'SF must provide details on how it was left €1.65m by mechanic'
Sinn Féin must outline how it came to benefit to the tune of £1.5m (€1.65m) from a will made by a mechanic who lived in a caravan, Fianna Fáil has said.
Mary Lou McDonald's party has revealed little about the circumstances of the massive donation from Englishman William E Hampton. He was "of no fixed abode" and living in a mobile home in Ireland at the time he made his will in 1997.
Mr Hampton left an estate of almost £2.6m (€2.87m) in the UK when he died aged 82 last year.
The majority of the estate was handed to the executors and trustees - Dessie Mackin and Joe Cahill - who were Sinn Féin's national treasurers. The money was intended to "cover election expenses, to fund Sinn Féin offices and advice centres and to aid republican prisoners".
Sinn Féin disclosed the share it has received to the UK's Electoral Commission and insists it is in "full compliance" with its rules.
Fianna Fáil's foreign affairs spokesman Niall Collins last night said Sinn Féin should reveal more about Mr Hampton's links to the party "in the interests of transparency".
He said: "The public are concerned that a major political party would come across such a large sum of money in unusual circumstances. Given the scale of the money that has been left I'd call on Sinn Féin to set out exactly - step-by-step - how it came to be the beneficiary of this will from this individual."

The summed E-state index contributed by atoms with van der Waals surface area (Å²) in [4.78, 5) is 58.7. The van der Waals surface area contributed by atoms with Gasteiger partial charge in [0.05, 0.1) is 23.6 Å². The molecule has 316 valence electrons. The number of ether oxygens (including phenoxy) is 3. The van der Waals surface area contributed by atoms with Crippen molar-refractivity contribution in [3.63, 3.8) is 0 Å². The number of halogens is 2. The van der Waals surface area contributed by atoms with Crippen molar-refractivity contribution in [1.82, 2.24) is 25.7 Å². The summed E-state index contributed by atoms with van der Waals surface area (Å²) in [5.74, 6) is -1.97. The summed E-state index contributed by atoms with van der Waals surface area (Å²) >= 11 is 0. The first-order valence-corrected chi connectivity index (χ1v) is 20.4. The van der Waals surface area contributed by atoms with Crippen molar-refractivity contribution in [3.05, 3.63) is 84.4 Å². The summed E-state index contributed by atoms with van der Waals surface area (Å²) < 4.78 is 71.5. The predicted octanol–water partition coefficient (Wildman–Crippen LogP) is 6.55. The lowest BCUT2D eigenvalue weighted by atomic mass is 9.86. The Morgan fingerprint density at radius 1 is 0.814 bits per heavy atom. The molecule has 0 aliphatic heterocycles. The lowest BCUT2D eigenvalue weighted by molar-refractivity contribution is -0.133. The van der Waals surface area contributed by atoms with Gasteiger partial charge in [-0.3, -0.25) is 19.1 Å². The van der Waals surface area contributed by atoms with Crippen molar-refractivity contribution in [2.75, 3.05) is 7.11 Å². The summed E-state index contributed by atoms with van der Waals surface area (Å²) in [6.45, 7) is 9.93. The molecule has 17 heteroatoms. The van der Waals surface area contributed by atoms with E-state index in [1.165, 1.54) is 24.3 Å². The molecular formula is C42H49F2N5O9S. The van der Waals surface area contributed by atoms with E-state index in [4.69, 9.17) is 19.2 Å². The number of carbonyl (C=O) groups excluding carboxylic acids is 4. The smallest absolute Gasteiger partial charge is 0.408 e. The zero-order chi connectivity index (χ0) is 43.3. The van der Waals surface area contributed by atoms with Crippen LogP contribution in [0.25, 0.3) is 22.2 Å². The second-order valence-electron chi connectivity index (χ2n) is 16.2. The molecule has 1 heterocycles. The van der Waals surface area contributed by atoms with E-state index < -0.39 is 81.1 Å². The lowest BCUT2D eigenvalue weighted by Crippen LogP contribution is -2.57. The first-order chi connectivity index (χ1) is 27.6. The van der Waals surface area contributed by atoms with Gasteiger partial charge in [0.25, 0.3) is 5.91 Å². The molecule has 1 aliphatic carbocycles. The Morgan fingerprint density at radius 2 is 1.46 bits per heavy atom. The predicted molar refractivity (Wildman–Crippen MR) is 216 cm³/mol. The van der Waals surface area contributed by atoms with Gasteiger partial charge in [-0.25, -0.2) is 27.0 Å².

Sinn Féin did not respond to Irish Independent questions on the matter.
A party spokesman last week said Sinn Féin received a "significant donation from a party supporter who passed away".
"We're obviously pleased that he has chosen to bequest this sum to the party and it's a positive boost to Sinn Féin in working towards Irish unity and towards our political objectives." Sinn Féin has said Mr Hampton came from a wealthy family background.
Fine Gael Senator James Reilly has urged Sinn Féin to return the donation to Mr Hampton's estate.
He said it would break political spending laws if any of the money was used in the south and Sinn Féin should confirm that none of the money will be spent here.
Mr Hampton was described as a "recluse" and a "frail individual" by another beneficiary of the will, former 'Private Eye' journalist Paul Halloran who was left £1,000.